When millions of Kenyans queue up at voting stations in a key election on Monday, the shadow of a criminal court in The Hague will be looming over their decisions.
One of the front-runners in the presidential election, Uhuru Kenyatta, has been indicted by the International Criminal Court for crimes against humanity in the violent aftermath of the last election, when at least 1,500 people were killed. So too has his running mate, William Ruto.
If they win, it could push Kenya towards diplomatic isolation. It’s just one reason why Monday’s election is among the most crucial in Kenya’s history, and probably the most important in Africa this year. The outcome, and the risk of a violent reaction, will help determine whether political stability finally arrives in one of Africa’s key democracies, five years after the chaos and bloodshed that followed the last vote.
Kenya has one of the most vibrant economies on the continent, with a fast-growing mobile technology sector that sets the pace for Africa. But its growth is projected to collapse if there is post-election violence on the scale that followed the 2007 election.
And if the two indicted criminals win the election, there will be “consequences” for Kenya’s international relations, a senior U.S. official has warned. European countries have issued similar warnings, saying they would minimize their contact with Mr. Kenyatta and Mr. Ruto if they win.
Their trials at The Hague could begin within weeks of the election. It would make Kenya the only country in the world, aside from Sudan, with a head of state facing trial for crimes against humanity, and the only one with a president commuting back and forth to a courtroom in The Hague. (Sudan President Omar al-Bashir has refused to accept his indictment by the International Criminal Court.)
The indictments, remarkably, have failed to dent their election chances. Polls show that Mr. Kenyatta is running neck-and-neck with his main rival, Prime Minister Raila Odinga. Both are supported by about 45 per cent of voters.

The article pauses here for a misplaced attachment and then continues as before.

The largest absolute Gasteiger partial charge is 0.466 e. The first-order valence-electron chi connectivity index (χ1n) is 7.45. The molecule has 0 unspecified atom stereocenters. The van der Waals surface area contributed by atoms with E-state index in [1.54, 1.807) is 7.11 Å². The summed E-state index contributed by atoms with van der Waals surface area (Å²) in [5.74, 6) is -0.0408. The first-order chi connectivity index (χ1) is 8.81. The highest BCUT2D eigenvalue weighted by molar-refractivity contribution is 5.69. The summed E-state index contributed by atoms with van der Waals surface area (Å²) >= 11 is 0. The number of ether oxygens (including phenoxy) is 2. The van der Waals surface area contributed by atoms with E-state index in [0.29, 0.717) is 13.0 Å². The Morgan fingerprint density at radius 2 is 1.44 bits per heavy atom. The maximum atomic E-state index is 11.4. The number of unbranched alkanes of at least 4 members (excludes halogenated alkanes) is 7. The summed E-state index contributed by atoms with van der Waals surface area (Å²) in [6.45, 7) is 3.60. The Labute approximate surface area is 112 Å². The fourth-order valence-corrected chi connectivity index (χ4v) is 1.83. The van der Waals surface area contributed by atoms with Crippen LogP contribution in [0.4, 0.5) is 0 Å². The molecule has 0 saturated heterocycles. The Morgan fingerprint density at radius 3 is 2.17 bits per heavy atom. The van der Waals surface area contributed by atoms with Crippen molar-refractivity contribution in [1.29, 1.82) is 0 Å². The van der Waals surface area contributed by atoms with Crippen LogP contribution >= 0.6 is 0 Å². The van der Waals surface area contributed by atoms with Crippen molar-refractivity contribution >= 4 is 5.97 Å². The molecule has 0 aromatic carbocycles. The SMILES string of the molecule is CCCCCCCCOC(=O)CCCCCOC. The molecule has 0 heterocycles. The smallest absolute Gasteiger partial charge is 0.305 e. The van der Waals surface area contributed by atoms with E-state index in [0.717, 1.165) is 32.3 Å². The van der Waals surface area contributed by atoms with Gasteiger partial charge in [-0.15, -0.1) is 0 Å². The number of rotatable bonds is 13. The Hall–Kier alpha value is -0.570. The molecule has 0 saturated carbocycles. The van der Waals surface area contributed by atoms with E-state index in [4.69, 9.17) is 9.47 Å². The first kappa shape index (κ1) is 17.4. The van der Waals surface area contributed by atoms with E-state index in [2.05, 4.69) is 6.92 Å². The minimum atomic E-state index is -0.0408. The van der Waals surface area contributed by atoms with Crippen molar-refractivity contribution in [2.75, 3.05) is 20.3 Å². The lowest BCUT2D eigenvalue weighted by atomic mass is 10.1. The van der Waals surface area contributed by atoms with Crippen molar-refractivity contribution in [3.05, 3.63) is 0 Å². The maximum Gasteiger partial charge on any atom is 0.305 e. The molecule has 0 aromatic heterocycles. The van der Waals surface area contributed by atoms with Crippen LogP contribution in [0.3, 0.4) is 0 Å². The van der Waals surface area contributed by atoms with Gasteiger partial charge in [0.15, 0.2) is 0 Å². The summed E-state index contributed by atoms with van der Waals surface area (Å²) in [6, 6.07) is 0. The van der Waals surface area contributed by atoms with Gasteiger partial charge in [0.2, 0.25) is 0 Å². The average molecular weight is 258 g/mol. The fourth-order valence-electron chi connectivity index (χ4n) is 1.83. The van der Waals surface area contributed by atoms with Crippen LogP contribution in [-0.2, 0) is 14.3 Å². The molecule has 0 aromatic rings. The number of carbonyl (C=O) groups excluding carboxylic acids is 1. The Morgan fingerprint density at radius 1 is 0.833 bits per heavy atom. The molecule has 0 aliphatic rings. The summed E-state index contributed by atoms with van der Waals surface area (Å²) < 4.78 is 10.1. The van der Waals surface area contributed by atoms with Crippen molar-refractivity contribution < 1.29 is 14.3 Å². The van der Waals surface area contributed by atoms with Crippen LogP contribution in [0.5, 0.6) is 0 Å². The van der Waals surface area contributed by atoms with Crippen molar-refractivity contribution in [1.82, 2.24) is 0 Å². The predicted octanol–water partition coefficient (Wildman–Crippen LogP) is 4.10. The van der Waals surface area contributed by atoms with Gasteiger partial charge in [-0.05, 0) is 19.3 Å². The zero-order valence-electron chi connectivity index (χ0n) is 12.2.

While many voters don’t want an indicted criminal to become Kenya’s president, others see Mr. Kenyatta as the target of a Western conspiracy to control the election. “He has played the victim card masterfully and now has a real shot at victory,” wrote Kenyan political commentator Murithi Mutiga.
Eight candidates compete in the presidential election, which will be followed by a run off between the two front-runners in April if no candidate wins 50 per cent of the vote. Despite huge efforts to reduce ethnic tensions, including a new constitution, there are persistent fears of post-election violence.
Kenya still has a chance to avoid the worst of the last election, when 600,000 people were forced to flee their homes in months of fighting, triggered by politicians inciting their followers and exploiting traditional tribal divisions. Death squads went on rampages, thousands of people were attacked, hundreds of women were raped, and many houses were burned to the ground. Only 14 people were convicted of crimes related to the violence, and none of the most powerful figures were prosecuted until the International Criminal Court finally stepped in.
This time, the leading candidates have signed pledges of peace, the government is trying to curtail hate speech, and civil society groups are campaigning hard to prevent violence. But there are signs that some people are preparing for battle.
About 200 people have been killed in politically-linked violence in the past several months in the Tana River region, where the election has stoked the traditional ethnic tensions over land and resources. In other parts of the country, hate leaflets have circulated, threatening to expel rival ethnic groups from their land after the election. Illegal weapons, including machetes and guns, have reportedly been assembled by some groups. Many businesses across the country have closed their doors or reduced their stocks for fear of post-election attacks.
“In most areas, the campaigns have gone fully ethnic as politicians and their cronies continue to raise emotions and inflame passions as they campaign for votes in their major strongholds,” said a report this week by the Kenya National Commission on Human Rights.Report Typo/Error